11 Russell, Canada’s Odyssey, 180–10.

12 Ibid at 180–91. Ladner, “Rethinking,” 43–60.

13 Mills, Aaron, “What is a Treaty: On Contract and Mutual Aid,” in The Right Relationship: Reimagining the Implementation of Historical Treaties, ed. Borrows, John & Coyle, Michael (Toronto: University of Toronto Press, 2017), 218–23.Google Scholar

14 See: Rabson, Mia, “Manitoba reserves the worst in Canada: Federal government remains silent on issue,” Winnipeg Free Press, 30 January 2015, Scholar

15 Canada, Principles Respecting the Government of Canada’s Relationship With Indigenous Peoples (2017) Scholar

16 The Constitution Act, 1982, Schedule B to the Canada Act 1982 (UK) 1982 c11.

17 Ladner, Kiera L. and McCrossan, Michael, “The Road Not Taken: 25 Years After the Reimagining of the Canadian Constitutional Order,” in Contested Constitutionalism: Reflections on the Charter of Rights and Freedoms, ed. Kelly, James B. and Manfredi, Christopher P. (Vancouver: UBC Press, 2009), 263–83.Google Scholar

18 New Zealand, Treaty of Waitangi Act 1975, Schedule 1 – The Treaty of Waitangi, English Text [Treaty of Waitangi].

19 See for example, Great Britain, House of Commons Parliamentary Papers, “Report From the Select Committee on New Zealand together with the Minutes of Evidence,” 1840, at 55–60. Orange, Claudia, The Treaty of Waitangi (Wellington: Allen & Unwin, 1987), 2131.Google Scholar Palmer, Mathew, The Treaty of Waitangi in New Zealand’s Law and Constitution (Wellington: Victoria University Press, 2008), 3641.Google Scholar Anderson, Atholl, Binney, Judith, and Harris, Aroha, Tangata Whenua: An Illustrated History (Auckland: Bridget Williams Books, 2014), 209–11.Google Scholar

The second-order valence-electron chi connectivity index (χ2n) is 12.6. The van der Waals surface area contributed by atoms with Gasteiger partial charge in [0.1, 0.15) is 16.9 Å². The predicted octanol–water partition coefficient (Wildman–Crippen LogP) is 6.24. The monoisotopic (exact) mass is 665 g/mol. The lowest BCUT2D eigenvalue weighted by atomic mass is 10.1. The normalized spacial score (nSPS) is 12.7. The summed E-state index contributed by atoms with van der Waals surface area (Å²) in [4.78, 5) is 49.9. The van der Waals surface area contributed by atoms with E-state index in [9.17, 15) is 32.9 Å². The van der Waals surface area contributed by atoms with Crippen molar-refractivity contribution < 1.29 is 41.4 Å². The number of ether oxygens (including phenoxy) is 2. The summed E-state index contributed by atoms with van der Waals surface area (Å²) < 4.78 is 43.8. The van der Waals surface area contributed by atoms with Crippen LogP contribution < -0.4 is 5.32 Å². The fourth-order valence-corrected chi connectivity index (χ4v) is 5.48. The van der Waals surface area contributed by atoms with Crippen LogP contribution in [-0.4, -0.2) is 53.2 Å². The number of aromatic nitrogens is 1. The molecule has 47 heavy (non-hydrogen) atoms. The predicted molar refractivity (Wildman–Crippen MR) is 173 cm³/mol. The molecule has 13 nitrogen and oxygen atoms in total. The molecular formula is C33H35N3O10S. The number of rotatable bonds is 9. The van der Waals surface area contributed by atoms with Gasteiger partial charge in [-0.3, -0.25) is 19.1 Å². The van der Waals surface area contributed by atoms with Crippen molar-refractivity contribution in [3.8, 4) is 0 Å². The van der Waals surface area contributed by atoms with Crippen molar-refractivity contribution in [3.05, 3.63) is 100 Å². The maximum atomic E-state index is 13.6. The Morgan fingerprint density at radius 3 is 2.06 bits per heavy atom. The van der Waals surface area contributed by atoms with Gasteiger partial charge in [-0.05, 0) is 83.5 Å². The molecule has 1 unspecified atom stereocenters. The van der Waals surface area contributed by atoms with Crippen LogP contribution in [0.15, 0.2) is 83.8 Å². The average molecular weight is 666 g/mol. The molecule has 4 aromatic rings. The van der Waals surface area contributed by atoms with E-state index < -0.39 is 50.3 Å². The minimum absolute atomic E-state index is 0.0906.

20 Minister for Culture and Heritage, “Political and constitutional timeline,” 13 November 2013, New Zealand History online, http://www/nzhistory/net/nz. M.P.K. Sorrenson “The Settlement of New Zealand from 1835,” in Indigenous Peoples’ Rights: Australia, Canada & New Zealand, ed. Paul Havemann (Auckland: Oxford University Press, 1999), 165.

21 Anderson et al., Tangata Whenua, 220–27. Mason Drurie, “Tino Rangatiratanga,” in Waitangi Revisited, ed. Michael Belgrave, Merata Kawharu, and David Williams (Sydney: Oxford University Press), 3–18.

22 Orange, The Treaty of Waitangi, 93–113.

23 Wi Parata v Bishop of Wellington [1877] 3NZ Jur (NS) 72 (SC) at 2 [Prendergast decision]. Orange, The Treaty of Waitangi, 93–113.

24 Wi Parata v Bishop of Wellington at 5.

25 Ibid at 7.

26 Fleras, Augie and Spoonley, Tom, Recalling Aotearoa: Indigenous Politics and Ethnic Relations in New Zealand (Oxford: Oxford UP, 1999), 15.Google Scholar Pryor, Judith, Constitutions: Writing Nations, Reading Difference (Birkbeck Law Press, 2008), 94.Google Scholar